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Making the Switch to Bird Friendly Coffee

By Tanya Luszcz, Partners in Flight

I try to do the right thing – for the birds, for the Earth, and for my health – and when it comes to Bird Friendly coffee, I have even tried to convince others to make the switch. However, as with most of the shifts in human behaviour needed to address conservation issues, change occurs so slowly that it is easy to lose steam. Recently, organizers of the International Ornithological Congress 2018 in Vancouver worked closely with the Smithsonian Migratory Bird Center to bring certified Bird Friendly coffee to the event. Bird meetings with Bird Friendly coffee! I was reinvigorated in my desire to help change the coffee-drinking landscape in Canada. We have to continue to walk this walk!

If you care about migratory birds, switching to Bird Friendly coffee is one of the best and easiest ways to contribute to their conservation in their wintering grounds. Across several regions of northern South America, over 80% of montane forests have been cleared, and shade coffee plantations represent some of the only suitable remaining winter habitat for Neotropical migrants. By choosing to drink Bird Friendly coffee, we support the market for these beans, and thus, maintenance of suitable winter habitats for migrants. For more information on this, see a recent article in Avian Conservation and Ecology.

So what exactly is Bird Friendly coffee? The Smithsonian’s National Zoo and Conservation Biology Institute’s Migratory Bird Center boldly boast the world’s first scientifically-backed shade-grown coffee certification: Smithsonian Bird Friendly®, recognized by the seal (see photo below). This gold standard in bird-friendly habitat conservation means that a plantation, besides also being USDA Organic, must meet specific criteria, such as at least 40% canopy cover, at least 12-metre tree canopy height, at least 10 different species of native trees and shrubs, and a variety of other biodiversity indicators, all detailed here. Bird Friendly producers can also earn more for their crops due to the gourmet market price premiums, and the timber and fruit trees on shade coffee farms provide farmers with additional income.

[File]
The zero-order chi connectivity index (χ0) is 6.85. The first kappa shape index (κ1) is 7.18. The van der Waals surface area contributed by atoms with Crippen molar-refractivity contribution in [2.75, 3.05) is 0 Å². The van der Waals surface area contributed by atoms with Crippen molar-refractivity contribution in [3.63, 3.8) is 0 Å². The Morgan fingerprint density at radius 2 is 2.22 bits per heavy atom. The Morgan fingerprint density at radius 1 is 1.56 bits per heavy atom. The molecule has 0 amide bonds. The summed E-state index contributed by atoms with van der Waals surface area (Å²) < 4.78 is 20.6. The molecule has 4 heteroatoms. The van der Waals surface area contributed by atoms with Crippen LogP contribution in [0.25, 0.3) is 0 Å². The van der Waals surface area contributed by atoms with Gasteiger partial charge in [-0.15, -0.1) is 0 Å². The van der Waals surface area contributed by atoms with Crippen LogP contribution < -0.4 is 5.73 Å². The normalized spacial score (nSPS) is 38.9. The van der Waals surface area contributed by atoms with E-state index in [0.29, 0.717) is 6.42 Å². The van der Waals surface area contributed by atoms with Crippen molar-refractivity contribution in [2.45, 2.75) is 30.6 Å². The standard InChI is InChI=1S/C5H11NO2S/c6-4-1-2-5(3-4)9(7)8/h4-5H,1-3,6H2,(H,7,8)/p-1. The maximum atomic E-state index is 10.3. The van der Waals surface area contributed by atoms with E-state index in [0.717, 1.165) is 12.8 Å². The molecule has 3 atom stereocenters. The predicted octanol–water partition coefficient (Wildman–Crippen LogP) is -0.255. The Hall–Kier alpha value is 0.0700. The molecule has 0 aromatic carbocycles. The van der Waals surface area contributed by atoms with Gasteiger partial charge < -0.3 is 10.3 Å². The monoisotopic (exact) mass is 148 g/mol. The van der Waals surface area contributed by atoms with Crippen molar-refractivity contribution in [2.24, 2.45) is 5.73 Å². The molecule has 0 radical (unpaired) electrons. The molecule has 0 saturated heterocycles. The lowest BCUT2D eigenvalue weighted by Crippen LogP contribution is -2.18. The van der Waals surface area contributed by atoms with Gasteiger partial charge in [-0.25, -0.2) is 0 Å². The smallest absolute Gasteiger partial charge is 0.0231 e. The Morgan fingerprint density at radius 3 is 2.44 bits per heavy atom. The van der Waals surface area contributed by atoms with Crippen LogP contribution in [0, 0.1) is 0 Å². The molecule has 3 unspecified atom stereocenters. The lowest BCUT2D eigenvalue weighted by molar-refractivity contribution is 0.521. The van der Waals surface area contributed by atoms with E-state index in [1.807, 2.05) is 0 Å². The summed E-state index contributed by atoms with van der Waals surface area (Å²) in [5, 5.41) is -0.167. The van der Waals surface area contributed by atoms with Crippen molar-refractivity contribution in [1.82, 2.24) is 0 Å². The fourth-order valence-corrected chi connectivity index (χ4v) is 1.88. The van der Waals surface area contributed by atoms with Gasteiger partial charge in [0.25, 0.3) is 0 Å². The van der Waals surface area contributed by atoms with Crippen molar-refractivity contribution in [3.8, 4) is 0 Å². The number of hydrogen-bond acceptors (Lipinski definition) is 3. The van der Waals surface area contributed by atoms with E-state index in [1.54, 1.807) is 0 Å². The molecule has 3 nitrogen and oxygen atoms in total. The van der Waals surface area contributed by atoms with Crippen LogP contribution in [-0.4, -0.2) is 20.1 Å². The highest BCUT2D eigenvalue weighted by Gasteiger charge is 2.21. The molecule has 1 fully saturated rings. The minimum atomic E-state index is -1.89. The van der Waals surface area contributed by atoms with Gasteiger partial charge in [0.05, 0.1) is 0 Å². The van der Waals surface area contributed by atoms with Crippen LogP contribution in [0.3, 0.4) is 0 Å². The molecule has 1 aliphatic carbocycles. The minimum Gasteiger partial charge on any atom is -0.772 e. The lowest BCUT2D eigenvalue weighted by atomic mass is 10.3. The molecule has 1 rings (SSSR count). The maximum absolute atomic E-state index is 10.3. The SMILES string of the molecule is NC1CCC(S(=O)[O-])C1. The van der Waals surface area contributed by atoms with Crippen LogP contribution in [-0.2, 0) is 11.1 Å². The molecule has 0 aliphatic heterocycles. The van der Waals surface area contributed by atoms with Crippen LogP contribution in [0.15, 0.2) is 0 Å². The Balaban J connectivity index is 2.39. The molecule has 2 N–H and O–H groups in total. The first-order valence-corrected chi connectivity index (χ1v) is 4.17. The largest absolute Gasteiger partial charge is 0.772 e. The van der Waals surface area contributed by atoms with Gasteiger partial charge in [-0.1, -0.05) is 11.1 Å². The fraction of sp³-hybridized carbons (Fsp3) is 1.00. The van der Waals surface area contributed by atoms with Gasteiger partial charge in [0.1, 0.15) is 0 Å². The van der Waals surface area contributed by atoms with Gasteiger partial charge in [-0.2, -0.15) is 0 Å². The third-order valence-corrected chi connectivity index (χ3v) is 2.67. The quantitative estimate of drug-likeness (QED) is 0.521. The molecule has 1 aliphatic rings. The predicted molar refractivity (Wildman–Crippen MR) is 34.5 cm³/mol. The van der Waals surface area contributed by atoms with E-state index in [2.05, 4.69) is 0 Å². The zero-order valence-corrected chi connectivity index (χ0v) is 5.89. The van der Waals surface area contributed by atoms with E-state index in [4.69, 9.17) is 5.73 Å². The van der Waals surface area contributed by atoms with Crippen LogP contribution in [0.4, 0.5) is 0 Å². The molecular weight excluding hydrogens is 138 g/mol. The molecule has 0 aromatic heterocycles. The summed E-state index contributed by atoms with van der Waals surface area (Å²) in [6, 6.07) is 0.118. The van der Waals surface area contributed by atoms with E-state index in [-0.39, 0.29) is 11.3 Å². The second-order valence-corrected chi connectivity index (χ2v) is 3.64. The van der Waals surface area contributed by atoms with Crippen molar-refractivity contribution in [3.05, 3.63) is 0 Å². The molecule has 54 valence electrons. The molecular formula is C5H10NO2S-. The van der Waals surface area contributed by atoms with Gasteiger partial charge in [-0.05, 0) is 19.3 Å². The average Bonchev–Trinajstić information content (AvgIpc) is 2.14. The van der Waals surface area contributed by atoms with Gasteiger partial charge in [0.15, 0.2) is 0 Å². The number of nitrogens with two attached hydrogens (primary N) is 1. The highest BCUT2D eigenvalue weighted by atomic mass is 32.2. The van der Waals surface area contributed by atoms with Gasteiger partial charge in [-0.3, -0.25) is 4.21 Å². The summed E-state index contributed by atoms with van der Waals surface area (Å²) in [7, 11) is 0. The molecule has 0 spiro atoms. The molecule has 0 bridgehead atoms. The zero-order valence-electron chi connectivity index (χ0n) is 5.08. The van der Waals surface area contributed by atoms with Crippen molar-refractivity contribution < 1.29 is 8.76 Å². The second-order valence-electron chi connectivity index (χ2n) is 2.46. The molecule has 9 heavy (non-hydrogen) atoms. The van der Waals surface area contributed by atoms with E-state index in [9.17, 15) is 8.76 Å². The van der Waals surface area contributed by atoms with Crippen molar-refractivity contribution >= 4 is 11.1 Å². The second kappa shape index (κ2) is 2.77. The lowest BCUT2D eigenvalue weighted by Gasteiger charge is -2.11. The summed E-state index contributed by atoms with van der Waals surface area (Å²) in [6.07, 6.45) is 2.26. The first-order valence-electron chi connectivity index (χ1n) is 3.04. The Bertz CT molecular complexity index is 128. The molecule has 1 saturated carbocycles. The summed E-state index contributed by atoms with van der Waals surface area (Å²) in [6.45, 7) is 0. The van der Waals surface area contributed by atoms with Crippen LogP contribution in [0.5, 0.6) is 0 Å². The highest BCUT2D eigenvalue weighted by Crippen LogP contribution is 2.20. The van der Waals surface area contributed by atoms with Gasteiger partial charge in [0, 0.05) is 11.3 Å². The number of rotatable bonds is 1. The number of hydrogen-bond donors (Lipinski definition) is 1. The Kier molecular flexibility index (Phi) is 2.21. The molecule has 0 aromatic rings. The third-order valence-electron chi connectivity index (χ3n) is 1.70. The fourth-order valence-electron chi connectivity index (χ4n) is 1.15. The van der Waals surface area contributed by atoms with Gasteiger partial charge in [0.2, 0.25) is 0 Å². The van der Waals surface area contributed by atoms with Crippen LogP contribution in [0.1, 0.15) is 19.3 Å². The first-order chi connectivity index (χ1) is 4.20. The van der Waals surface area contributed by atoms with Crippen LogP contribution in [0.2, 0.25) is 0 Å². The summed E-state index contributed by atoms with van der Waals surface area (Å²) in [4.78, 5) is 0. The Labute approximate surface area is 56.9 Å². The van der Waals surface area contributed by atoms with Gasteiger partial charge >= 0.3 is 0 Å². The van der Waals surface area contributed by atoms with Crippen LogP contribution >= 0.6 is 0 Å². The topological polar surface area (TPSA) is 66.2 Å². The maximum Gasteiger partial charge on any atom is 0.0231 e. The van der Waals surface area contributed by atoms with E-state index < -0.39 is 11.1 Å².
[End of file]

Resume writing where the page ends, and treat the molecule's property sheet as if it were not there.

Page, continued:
Because I know Smithsonian is in it for the birds, I trust that what they have come up with is based on research and is better for bird conservation. Because there is no one definition for “shade-grown coffee,” beans referred to as “shade-grown” might have been grown under a beautiful shady agroforest supporting a significant number of birds, or they could have been cultivated under the skimpy shade of a few banana trees. Without the certified Bird Friendly seal, I have no way of knowing for sure. Personally, I need to be confident that my money is going into a coffee product that is beneficial for the birds and other wildlife, and for the coffee farmers dedicated to conservation.

Which birds benefit from Bird Friendly, you ask? American Redstart, Hammond’s Flycatcher, Nashville Warbler, Orange-crowned Warbler, Tennessee Warbler, Swainson’s Thrush; and species of conservation concern such as Canada Warbler, Cerulean Warbler, and Olive-sided Flycatcher – just to name a good handful of the migratory birds that spend a part of, or all of, their winter in Bird Friendly coffee plantations. A more thorough list is available on Smithsonian’s website, as well as in some of the research articles that have been published on the topic.

There are currently three roasters in Canada offering certified Bird Friendly beans, and many other retailers offer Bird Friendly coffees roasted in the U.S. Until Bird Friendly coffee becomes readily available at my local grocery store, I am making the effort to order those Bird Friendly beans in bulk online. Canada Post isn’t complaining. The postal worker across the counter almost didn’t want to hand over the package as he inhaled the rich aroma of Bird Friendly beans emanating from within. Did I mention that this high-quality shade makes for a great-tasting cup of coffee?

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